William Van Slyke William Van Slyke

Name: William Van Slyke
Company: G
  • Date: October 1834
  • Place: New York
Mustered In
  • Date: March 26, 1862
  • Rank: Second Lieutenant
  • Age: 28
  • Residence prior to military service: Cooperstown, New York; St. Paul, Ramsey County, Minnesota
  • Vocation prior to military service: Clerk in dry-goods and grocery store
  • Date: January 14, 1910
  • Place: St. Paul, Ramsey County, Minnesota
Mustered Out
  • Date: July 23, 1863
  • Rank: Second Lieutenant
  • Age: about 29
  • Residence following military service: St. Paul, Ramsey County, Minnesota
  • Vocation following military service: Grain and Commission business; Wholesale Merchant; Grain Merchant

William Van Slyke Biography and Civil War Narrative

William Alonzo Van Slyke was born in October 1834 in New York state, the son of Adam and Lovina Van Slyke. William was educated in New York and worked as a clerk in a dry-goods and grocery store in Cooperstown, New York. He met and married his wife, Mary Sampson (or Sample) Cooley, born about 1835-37 in New York. According to Mary Van Slyke's obituary, William and Mary were married in 1855 by Rev. Van Ingen of the Episcopal church.

William and Mary Slyke had four children:

When William moved to St. Paul, Minnesota in 1854, he worked for William Cooley for about two years. Cooley may have been a relative of Mary Van Slyke. Then he went into business for himself. In 1857 he built a house for his family at 341 Van Slyke Court in St. Paul. Since Frederick was born in New York in 1857, William might have made occasional trips back to New York, and Mary and newborn Fred probably moved to St. Paul when the house was finished. (Mary Van Slyke's newspaper death notice stated that she had lived in St. Paul since 1852. If this is the case, she may have been visiting back in New York when Frederick was born.)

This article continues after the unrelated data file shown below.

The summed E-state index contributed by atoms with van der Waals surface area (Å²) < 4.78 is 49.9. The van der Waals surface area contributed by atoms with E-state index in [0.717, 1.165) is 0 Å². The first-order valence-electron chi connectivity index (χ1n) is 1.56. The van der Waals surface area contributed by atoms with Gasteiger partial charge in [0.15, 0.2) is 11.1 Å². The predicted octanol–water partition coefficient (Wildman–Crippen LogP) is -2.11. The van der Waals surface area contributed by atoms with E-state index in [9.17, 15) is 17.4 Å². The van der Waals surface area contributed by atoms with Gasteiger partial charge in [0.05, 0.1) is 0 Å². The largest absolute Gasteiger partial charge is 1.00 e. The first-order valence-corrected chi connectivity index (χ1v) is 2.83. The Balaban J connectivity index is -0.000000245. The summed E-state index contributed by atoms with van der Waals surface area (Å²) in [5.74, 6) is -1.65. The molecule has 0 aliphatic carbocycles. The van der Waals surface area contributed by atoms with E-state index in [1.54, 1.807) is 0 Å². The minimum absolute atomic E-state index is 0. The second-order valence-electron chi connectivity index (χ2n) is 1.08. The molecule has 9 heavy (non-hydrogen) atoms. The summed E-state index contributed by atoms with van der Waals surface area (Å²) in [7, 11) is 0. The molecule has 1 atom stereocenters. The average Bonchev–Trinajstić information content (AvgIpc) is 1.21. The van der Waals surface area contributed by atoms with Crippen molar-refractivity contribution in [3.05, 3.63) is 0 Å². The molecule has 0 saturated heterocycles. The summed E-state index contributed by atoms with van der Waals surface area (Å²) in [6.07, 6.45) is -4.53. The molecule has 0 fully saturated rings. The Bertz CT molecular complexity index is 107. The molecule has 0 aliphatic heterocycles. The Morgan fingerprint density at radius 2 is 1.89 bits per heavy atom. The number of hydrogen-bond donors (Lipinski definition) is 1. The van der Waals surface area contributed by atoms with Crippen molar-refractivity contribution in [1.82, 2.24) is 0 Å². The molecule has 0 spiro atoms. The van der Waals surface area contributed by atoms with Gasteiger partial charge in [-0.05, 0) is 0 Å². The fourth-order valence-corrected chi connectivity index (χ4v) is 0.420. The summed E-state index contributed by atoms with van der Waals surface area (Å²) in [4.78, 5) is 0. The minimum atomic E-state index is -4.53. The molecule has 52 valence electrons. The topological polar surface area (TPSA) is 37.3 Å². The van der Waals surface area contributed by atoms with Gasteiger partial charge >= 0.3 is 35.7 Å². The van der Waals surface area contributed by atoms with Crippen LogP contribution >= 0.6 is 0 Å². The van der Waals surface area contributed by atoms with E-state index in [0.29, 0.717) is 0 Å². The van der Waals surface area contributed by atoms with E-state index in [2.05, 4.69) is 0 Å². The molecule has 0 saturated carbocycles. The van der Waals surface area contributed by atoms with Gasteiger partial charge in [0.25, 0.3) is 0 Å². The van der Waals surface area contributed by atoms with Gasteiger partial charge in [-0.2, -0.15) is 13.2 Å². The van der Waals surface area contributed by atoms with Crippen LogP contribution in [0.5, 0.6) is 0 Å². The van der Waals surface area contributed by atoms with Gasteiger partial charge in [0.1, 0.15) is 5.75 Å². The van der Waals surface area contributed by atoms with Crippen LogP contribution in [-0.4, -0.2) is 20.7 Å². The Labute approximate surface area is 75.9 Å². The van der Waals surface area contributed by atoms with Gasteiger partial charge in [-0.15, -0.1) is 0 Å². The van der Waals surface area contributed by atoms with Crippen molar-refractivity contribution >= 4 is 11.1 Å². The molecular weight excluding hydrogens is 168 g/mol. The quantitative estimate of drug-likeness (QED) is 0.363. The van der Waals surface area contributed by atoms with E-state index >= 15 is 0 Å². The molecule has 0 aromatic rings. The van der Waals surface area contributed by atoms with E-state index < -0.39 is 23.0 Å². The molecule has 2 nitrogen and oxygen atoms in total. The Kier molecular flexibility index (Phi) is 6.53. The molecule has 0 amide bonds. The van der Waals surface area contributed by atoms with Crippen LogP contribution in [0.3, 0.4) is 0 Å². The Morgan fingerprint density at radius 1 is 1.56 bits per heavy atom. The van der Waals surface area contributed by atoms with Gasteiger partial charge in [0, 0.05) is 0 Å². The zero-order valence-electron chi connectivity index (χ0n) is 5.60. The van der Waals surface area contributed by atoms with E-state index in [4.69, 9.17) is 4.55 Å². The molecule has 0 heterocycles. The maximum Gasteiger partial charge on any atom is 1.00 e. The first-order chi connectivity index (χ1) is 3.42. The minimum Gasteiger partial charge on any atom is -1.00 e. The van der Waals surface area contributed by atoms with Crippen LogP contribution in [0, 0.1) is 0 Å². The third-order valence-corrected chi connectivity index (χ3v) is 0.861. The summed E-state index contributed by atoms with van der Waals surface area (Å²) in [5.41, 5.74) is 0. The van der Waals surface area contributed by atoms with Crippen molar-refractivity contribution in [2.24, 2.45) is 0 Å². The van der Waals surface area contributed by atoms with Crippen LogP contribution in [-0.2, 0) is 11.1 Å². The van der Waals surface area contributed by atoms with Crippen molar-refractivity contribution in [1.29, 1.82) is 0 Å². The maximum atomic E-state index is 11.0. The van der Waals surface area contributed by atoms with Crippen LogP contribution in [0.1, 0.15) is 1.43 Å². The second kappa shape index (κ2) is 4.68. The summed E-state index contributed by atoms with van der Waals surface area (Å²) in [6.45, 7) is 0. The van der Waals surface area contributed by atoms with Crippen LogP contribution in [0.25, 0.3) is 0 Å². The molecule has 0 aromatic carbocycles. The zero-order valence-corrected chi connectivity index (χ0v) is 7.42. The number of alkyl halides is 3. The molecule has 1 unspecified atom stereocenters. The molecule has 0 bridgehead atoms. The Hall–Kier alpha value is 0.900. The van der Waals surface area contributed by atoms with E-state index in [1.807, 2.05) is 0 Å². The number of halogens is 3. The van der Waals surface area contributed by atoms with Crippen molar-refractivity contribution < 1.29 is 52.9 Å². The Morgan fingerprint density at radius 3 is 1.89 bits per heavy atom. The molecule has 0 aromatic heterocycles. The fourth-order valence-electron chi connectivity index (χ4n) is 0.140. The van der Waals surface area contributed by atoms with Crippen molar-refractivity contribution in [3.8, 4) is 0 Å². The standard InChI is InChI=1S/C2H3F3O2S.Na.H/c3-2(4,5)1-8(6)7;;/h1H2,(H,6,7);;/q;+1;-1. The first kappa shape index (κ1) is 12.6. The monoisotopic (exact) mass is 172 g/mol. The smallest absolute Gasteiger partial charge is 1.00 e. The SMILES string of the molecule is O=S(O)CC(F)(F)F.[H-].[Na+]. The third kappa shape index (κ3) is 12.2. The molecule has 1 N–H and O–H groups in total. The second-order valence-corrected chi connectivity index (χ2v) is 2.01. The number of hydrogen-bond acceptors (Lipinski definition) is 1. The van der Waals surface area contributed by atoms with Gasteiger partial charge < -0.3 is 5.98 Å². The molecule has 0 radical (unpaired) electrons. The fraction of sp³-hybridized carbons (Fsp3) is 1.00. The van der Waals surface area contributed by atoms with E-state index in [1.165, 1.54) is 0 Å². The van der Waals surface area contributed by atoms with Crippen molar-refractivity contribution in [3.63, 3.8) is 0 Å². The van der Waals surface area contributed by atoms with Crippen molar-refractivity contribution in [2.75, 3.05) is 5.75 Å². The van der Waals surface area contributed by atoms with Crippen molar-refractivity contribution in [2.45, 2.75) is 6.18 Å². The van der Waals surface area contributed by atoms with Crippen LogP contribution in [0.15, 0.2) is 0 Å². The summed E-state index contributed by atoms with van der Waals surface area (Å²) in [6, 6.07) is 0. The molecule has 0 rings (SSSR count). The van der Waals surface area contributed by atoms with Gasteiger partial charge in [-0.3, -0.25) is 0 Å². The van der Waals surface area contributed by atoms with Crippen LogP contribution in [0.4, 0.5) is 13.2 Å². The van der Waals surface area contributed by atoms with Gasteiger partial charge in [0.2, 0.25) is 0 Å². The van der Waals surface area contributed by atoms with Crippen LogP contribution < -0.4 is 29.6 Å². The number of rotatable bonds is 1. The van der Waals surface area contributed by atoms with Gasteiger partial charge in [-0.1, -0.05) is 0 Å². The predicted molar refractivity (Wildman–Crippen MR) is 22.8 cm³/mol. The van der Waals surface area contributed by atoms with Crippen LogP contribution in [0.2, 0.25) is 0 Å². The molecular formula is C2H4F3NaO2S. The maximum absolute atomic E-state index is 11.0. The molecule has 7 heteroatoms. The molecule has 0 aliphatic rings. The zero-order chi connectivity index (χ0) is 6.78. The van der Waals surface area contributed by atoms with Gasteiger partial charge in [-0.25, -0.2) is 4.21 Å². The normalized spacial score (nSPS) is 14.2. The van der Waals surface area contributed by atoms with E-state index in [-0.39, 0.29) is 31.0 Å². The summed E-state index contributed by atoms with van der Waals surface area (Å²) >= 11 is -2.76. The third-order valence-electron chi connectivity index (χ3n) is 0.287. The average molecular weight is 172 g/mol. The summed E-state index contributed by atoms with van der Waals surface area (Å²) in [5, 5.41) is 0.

Lieutenant Van Slyke is the man with epaulets at the sword-bearing commander's right hand
In 1859 there was a fire along both sides of Third Street in St. Paul that set back Van Slyke's business significantly, many of his goods being burned and--those not burned--stolen. The 1860 U.S. Census shows 26-year-old merchant, W. A. Van Slyke, living in St. Paul, Ramsey County, Minnesota. With him are his wife, Mary S. (age 22), Edwin Van Slyke (age 20, born in New York, possibly a brother), Fred (William and Mary's 3-year-old son), Alfred Cooley (age 16, born in New York; possibly Alfred Cooley Van Slyke), and a 27-year-old servant from Ireland, Margaret Fanell.

Minnesota Pioneer Guard exercises, 1859William A. Van Slyke joined the Minnesota Pioneer Guard. He appeared in a group photo in 1858 and is listed as 3rd Lieutenant in the 1859 roster of the Guard. On April 15, 1861, immediately following the Confederate attack on Fort Sumter and President Lincoln's call for volunteers, the Minnesota Pioneer Guard voted to enlist as a company, becoming Company A of the First Minnesota Volunteer Infantry. Whether or not Van Slyke was still involved in the Guard at that time is unclear; in any event, he did not make the transition into active duty in the the First Infantry Regiment. Perhaps the 1859 fire interrupted his military participation.